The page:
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John 6:37:

All that the Father gives me will come to me, and whoever comes to me I will never cast out.

You might see my question about John 12:32 and can probably guess where I am going with this question.

What is meant here? Specifically by the phrase "that the Father gives me"? On the face, it appears as though this verse backs an irresistible grace, but I suppose that depends on what is meant by the Father giving. Is it anyone who responds to a prevenient/pre-regenerate/resistible grace favorably? Or is it those that the Father elected and "sent" irresistible grace to?

Please provide specific evidence/rationale for your answer.

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Mike am not sure if this works, without the word 'all'. In themselves the words you have chosen, would indicate that you wish to know what the nature of the Fathers giving to Christ is. Am I right? That would definitely be an 'election question' then, with or without the word 'all'. The question then might be plainer with the word 'All' included in the emphasis. Please feel free to explain if I am wrong. Thanks! –  John Unsworth Nov 19 '13 at 17:58
    
Perhaps I should have emphasized the word "Gives" and "Whoever" I guess those were the ones I was more asking about then al :) –  Mike Walsh Nov 19 '13 at 23:05
    
And actually judging my comment here and a re-read of the question and your comment, it should be readily apparent that I am confused. So I'm not sure I completely get your comment? –  Mike Walsh Nov 20 '13 at 2:52
    
On a site like this a downvote without a comment is especially not helpful. Could be many valid reasons for one and I sure would like to understand the rationale, oh well.. –  Mike Walsh Feb 1 at 20:28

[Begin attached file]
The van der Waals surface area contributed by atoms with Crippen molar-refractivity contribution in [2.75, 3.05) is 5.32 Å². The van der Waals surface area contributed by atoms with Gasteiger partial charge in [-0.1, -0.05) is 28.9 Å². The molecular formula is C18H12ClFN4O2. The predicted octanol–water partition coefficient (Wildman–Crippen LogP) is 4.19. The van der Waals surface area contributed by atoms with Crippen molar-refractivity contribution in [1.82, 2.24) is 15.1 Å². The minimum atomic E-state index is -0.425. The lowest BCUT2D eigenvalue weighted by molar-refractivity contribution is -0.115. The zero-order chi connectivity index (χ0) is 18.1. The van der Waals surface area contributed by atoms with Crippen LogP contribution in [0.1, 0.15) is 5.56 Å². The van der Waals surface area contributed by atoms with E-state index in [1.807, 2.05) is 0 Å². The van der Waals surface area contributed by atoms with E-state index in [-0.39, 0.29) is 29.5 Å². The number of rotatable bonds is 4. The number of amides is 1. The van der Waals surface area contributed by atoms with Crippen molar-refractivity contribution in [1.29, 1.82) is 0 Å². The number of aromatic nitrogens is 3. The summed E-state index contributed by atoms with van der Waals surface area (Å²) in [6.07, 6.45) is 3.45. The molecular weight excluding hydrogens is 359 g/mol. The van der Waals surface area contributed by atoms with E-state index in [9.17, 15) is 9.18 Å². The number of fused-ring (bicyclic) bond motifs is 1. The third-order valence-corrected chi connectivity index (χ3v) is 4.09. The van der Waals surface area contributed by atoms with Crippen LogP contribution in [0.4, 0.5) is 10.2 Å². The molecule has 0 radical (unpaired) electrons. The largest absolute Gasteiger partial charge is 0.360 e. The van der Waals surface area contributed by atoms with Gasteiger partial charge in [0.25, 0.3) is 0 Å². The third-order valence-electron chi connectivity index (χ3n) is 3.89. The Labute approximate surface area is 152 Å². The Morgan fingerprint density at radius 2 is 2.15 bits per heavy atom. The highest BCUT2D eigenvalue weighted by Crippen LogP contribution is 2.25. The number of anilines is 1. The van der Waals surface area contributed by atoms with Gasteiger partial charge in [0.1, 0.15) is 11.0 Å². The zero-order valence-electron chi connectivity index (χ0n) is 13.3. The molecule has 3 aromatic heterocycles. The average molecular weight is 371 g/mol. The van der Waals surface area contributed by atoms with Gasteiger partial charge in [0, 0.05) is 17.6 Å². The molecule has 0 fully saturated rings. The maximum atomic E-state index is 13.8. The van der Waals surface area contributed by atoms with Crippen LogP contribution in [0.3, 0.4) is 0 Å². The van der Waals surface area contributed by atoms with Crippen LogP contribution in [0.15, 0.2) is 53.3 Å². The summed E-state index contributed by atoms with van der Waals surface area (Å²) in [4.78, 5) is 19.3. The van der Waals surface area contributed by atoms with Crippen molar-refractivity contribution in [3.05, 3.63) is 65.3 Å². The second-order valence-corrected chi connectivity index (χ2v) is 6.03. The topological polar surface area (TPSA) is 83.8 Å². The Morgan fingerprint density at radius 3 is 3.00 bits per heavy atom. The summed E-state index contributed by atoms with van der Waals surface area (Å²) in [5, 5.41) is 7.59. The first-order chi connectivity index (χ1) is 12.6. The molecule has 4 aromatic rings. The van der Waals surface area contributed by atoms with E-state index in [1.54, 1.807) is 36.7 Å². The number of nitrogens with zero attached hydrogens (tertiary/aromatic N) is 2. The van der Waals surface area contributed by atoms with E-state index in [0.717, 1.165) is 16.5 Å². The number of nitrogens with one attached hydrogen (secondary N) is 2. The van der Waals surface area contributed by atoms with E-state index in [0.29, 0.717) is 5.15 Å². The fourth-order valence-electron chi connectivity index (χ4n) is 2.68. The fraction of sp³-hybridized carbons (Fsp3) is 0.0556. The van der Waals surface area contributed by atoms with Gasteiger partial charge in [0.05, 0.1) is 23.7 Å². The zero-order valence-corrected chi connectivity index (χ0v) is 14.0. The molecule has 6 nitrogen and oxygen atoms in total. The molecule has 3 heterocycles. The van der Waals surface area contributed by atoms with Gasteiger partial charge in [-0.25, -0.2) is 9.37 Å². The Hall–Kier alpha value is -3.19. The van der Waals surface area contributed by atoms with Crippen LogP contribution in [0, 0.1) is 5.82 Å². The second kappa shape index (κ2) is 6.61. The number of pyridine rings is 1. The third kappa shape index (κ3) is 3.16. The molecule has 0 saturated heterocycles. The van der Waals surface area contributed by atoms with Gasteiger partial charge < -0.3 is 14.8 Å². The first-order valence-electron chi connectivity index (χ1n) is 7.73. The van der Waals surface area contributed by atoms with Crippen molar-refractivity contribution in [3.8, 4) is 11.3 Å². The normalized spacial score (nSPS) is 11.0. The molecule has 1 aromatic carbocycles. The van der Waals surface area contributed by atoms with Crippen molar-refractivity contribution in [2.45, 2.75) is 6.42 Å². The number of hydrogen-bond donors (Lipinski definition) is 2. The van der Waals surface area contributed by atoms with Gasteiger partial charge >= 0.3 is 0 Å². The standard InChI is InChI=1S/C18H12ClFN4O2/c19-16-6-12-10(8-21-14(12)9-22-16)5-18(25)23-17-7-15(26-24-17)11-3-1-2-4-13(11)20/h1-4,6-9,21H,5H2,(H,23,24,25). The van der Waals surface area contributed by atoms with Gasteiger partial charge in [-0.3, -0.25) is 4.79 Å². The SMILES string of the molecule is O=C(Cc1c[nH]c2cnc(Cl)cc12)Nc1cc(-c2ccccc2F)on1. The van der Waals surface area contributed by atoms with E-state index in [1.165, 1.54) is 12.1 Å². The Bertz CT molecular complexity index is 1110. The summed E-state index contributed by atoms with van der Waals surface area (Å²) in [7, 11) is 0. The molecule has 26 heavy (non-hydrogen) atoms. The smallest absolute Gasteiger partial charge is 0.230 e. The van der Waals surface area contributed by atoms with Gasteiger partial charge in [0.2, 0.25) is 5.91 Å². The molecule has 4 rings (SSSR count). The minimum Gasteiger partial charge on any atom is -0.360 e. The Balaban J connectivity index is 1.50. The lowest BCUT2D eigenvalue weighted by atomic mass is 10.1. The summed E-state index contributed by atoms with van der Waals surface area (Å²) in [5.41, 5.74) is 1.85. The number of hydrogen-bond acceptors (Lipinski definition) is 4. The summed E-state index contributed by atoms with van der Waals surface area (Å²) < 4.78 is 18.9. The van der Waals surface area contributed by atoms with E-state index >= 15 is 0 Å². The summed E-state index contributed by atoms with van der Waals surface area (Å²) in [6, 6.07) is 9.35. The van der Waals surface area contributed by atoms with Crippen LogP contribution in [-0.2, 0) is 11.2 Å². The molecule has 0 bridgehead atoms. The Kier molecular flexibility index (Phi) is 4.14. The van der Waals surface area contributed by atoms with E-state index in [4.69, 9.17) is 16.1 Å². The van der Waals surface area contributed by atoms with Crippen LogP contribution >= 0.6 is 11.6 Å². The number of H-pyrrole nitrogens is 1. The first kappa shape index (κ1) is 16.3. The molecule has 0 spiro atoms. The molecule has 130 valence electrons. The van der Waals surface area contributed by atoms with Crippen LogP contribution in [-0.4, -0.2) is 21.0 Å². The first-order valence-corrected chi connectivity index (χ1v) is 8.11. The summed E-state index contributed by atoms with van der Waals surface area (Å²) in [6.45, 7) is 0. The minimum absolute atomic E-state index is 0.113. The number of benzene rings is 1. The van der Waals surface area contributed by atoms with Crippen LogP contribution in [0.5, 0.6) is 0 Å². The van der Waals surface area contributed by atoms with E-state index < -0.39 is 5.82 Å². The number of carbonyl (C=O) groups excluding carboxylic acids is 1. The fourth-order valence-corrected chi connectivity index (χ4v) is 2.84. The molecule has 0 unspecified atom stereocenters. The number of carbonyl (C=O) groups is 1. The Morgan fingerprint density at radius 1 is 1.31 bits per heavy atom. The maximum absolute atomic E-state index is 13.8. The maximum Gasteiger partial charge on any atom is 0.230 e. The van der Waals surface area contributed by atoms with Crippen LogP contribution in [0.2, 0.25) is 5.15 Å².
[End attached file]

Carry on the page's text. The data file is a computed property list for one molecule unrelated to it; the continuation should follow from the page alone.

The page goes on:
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1 Answer 1

In John 6:37, it is written,

Πᾶν ὃ δίδωσίν μοι ὁ πατὴρ πρὸς ἐμὲ ἥξει καὶ τὸν ἐρχόμενον πρὸς με οὐ μὴ ἐκβάλω ἔξω

Everyone whom the Father gives me, he will come to me, and I will certainly not cast out him who comes to me.

Thus, we see that those who come to Jesus and are henceforth not cast out are those whom the Father gives him.

In John 6:39, it is written,

τοῦτο δέ ἐστιν τὸ θέλημα τοῦ πέμψαντός με πατρός, ἵνα πᾶν ὃ δέδωκέν μοι μὴ ἀπολέσω ἐξ αὐτοῦ ἀλλὰ ἀναστήσω αὐτὸ ἐν τῇ ἐσχάτῃ ἡμέρᾳ

And this is the will of the Father who sent me, that everyone whom He gave me, I will not lose him, but I will resurrect him on the last day.

In John 6:40, it is written,

τοῦτο δὲ ἐστιν τὸ θέλημα τοῦ πέμψαντος με, ἵνα πᾶς ὁ θεωρῶν τὸν υἱὸν καὶ πιστεύων εἰς αὐτὸν ἔχῃ ζωὴν αἰώνιον καὶ ἀναστήσω αὐτὸν ἐγὼ τῇ ἐσχάτῃ ἡμέρᾳ

And this is the will of Him who sent me, that everyone who sees the Son and believes on him may have eternal life, and I will resurrect him on the last day.

The parallelism in vv. 39-40 indicate that those whom the Father gives the Son are those who see the Son and believe on him. These, say Jesus, are those who will have eternal life, and he will resurrect them on the last day.

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"those whom the Father gives the Son are those who see the Son and believe on him." - I may be reading too much into your answer here but it seems like you are saying there is an order here and that order is 1.) See and Believe on and 2.) That (1) has made you one that the Father gave to the Son.. I'm not sure I follow where it couldn't be: 1.) The Father gave you to the Son 2.) Therefore you will look on and believe in the Son ? –  Mike Walsh Nov 20 '13 at 3:00
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I'm not implying an order; rather, I'm simply saying that those who see and believe (not just see, of course, for many saw yet did not believe) are those whom the Father gave. –  H3br3wHamm3r81 Nov 20 '13 at 3:20
    
Ok. I get that then. I +1'd the answer because I think it answers the question well and includes a background. I guess the order question is a good one for christianity.se ;-) –  Mike Walsh Nov 20 '13 at 3:22
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